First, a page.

U.S. market ripe for investment in manufacturing

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Economic Update:

By Reginald Tucker

Alan and Brian Beaulieu discussed the benefits of investing in American manufacturing during a recent webinar.

Despite the many challenges presented by the coronavirus pandemic on top of America’s protracted trade war with China and shifts in global sourcing trends, the U.S. still marks the safest bet for investment in domestic manufacturing. That was one of the key findings in a recent webinar presentation from ITR Economics, known for its uncanny ability to interpret how overarching issues impact the U.S. economy.

During the nearly two-hour program, titled “Changes in Sourcing and Perceptions for 2021-2022,” the twin-brother tandem of Brian Beaulieu, CEO and chief economist of ITR Economics, and Alan Beaulieu, the firm’s president, keyed in on the impact that reshoring/ onshoring—the return of previously outsourced manufacturing jobs back to America—is having on the U.S. economy. More specifically, how the U.S. stands to gain from new investment in stateside production.

ITR Economics cited encouraging statistics from the Reshoring Initiative, the leading authority on all things related to reshoring, which shows continued interest in domestic investment. Roughly 71% of respondents in a survey cited delays in shipping as the primary bugaboo. “People need their things,” said Alan Beaulieu. “Beyond delays in production, there’s also the issue of inconsistent quality. It’s the same issues I’m hearing from talking with clients. Some have sent back whole containers full of junk product, whether it was axles for a lawnmower or other products. It’s mind boggling what the people have to put up with, and they’re growing tired of it.”

And it’s not just U.S.-based companies that are accelerating the onshoring trend; it’s also firms headquartered outside the country that are directing more investments here. “The U.S. continues to be a major recipient of foreign direct investment,” said Brian Beaulieu. “Looking at 2019 alone, more money ($47 billion) floated into the U.S. than out of it.”

Statistics show the U.S. is still a desirable location for manufacturing, despite strong unions and higher labor costs.

So, what makes the U.S. market so attractive these days? “It’s rule of law in the U.S. and the fact that America provides a stable source of energy,” Alan said. “It’s also a nation where there is a capital base that can be depended upon. There’s also mobility, which we take for granted here.”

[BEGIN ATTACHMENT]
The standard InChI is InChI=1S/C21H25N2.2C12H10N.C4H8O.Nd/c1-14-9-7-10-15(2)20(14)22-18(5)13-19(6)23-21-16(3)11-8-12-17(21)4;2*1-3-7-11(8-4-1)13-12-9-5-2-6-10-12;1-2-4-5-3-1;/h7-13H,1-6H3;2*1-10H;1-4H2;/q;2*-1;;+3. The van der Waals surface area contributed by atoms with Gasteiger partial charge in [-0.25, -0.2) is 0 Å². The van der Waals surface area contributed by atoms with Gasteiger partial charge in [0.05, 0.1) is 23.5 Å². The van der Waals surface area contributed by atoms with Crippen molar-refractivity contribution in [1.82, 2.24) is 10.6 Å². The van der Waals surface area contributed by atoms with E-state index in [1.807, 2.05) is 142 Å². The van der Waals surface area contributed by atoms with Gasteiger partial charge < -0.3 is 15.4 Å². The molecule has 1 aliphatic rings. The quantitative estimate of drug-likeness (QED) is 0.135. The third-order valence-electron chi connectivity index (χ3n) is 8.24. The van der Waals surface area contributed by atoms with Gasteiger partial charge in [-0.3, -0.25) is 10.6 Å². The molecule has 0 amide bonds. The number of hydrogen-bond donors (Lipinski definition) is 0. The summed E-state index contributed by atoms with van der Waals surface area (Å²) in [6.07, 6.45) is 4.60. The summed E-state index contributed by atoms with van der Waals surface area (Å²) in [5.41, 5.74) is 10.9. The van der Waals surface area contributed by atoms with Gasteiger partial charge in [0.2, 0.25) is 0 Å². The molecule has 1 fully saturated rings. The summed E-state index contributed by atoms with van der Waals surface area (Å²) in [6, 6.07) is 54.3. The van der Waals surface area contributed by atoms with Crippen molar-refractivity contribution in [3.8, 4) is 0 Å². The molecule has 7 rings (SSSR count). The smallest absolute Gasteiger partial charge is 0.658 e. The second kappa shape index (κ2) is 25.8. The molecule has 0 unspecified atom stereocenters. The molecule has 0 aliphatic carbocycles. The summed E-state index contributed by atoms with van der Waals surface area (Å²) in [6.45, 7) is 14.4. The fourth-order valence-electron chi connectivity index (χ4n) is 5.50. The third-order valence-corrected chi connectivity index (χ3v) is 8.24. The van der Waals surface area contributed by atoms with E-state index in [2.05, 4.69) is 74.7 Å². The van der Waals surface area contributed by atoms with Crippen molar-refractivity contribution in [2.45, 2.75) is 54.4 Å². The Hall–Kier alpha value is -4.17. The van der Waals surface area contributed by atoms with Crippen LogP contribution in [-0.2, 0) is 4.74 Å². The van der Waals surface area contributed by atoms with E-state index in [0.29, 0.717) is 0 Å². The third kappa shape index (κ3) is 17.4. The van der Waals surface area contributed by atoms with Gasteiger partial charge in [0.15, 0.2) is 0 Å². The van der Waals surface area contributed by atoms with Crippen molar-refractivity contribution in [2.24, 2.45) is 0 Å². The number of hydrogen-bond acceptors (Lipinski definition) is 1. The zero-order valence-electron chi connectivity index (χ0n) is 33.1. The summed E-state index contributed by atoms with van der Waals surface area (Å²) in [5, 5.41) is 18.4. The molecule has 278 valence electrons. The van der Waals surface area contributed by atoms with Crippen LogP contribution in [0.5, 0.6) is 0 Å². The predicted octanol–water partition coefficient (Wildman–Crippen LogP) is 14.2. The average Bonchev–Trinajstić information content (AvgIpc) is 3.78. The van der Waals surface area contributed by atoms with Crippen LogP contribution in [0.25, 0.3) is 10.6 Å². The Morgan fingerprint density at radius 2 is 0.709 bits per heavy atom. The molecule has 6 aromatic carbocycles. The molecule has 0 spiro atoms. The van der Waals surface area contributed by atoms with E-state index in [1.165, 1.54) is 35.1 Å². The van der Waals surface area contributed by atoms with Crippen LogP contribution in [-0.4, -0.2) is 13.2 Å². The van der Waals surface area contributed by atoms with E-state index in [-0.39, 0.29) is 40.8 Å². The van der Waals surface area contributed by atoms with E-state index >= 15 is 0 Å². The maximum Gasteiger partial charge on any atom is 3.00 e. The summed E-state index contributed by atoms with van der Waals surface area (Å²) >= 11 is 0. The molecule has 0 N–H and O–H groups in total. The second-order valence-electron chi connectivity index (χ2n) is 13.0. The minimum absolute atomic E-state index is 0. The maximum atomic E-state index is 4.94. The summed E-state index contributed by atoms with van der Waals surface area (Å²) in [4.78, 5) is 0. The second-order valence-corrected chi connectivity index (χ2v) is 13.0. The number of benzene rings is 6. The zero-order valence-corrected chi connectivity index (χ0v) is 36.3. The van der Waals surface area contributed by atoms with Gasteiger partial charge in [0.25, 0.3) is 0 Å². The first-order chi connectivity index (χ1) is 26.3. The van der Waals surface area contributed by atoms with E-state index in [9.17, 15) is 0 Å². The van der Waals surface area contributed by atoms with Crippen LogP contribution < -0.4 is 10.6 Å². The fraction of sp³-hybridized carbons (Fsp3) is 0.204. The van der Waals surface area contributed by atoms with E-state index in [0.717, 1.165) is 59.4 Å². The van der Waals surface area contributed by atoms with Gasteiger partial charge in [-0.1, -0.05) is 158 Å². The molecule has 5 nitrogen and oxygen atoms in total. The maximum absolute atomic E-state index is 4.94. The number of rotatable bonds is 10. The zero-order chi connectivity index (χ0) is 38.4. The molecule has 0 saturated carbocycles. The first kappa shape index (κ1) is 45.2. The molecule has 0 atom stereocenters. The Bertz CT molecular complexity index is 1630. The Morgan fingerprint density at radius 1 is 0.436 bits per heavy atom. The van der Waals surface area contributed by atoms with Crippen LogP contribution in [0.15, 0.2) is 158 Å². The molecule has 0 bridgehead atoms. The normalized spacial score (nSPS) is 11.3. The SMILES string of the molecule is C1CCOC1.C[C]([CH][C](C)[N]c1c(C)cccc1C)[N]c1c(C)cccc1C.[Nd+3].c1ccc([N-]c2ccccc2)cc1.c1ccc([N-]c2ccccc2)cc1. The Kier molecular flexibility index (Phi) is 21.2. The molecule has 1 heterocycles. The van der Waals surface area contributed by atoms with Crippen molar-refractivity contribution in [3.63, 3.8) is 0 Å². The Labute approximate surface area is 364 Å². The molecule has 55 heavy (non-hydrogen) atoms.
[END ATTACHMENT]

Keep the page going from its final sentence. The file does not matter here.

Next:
When looking at the countries that top the list of those investing the most in the U.S., the results might be surprising to some (see chart). “Germany is No. 1,” Alan said. “They are still strong allies, and we hope it stays that way. Japan, which is also a major source of foreign direct investment in the world, invests a sizable amount in the U.S. Canada is up there as well.”

ITR statistics show Japan is investing around the world primarily because its labor force is shrinking. “Their population declines every year due to an aging population,” Alan said. “Hence their emphasis on automation and the use of robotics. They’ll do everything they can, but in the long run they need to make sure that they are in control of businesses, so they’re setting up shop in other nations, including the U.S.”

The trend is not just about gaining a more favorable return on investment—although that’s a big part of it, of course. For many U.S.-based companies bringing manufacturing jobs back to the states, it’s ultimately about better controlling the supply chain. “It’s basically about having closer proximity to customers and markets,” Brian said. “It sounds so simple, but really it’s important. If you want to tighten up your supply chain, you have to make sure your producers and distributors are in your backyard so you can meet your customers where they live on a more secure basis.”

In terms of specific regions drawing the most investment, ITR Economics cited the Southeast U.S. as well as parts of the Midwest. “These are run by governments that tend to welcome companies with open arms,” Brian said. “Michigan is in the midst of a renaissance right now in terms of their ability to come back from the depths of where they were. I also love see ing Ohio, Kentucky, Indiana on that list as well. It’s also based on the areas where workers are readily available.”

These shifts are also changing the perception of America’s stand- ing among other leading manufacturing countries across the globe, according to ITR. “China is the world’s largest manufacturer by output—they represent 28.4% of total output—but the U.S. is No. 2,” Alan said. “Many people might be surprised to learn the U.S. is the second-largest manufacturer in the world today.”

While the reshoring trend is encouraging, ITR said it’s not realistic to expect the U.S. will produce the bulk of what it consumes domestically. “Like it or not, we are globally intertwined,” Brian said. “For those folks who say we should just make everything ourselves, that ship sailed a long time ago. We’re too entwined in the world to make everything and to be separate from everybody else.”

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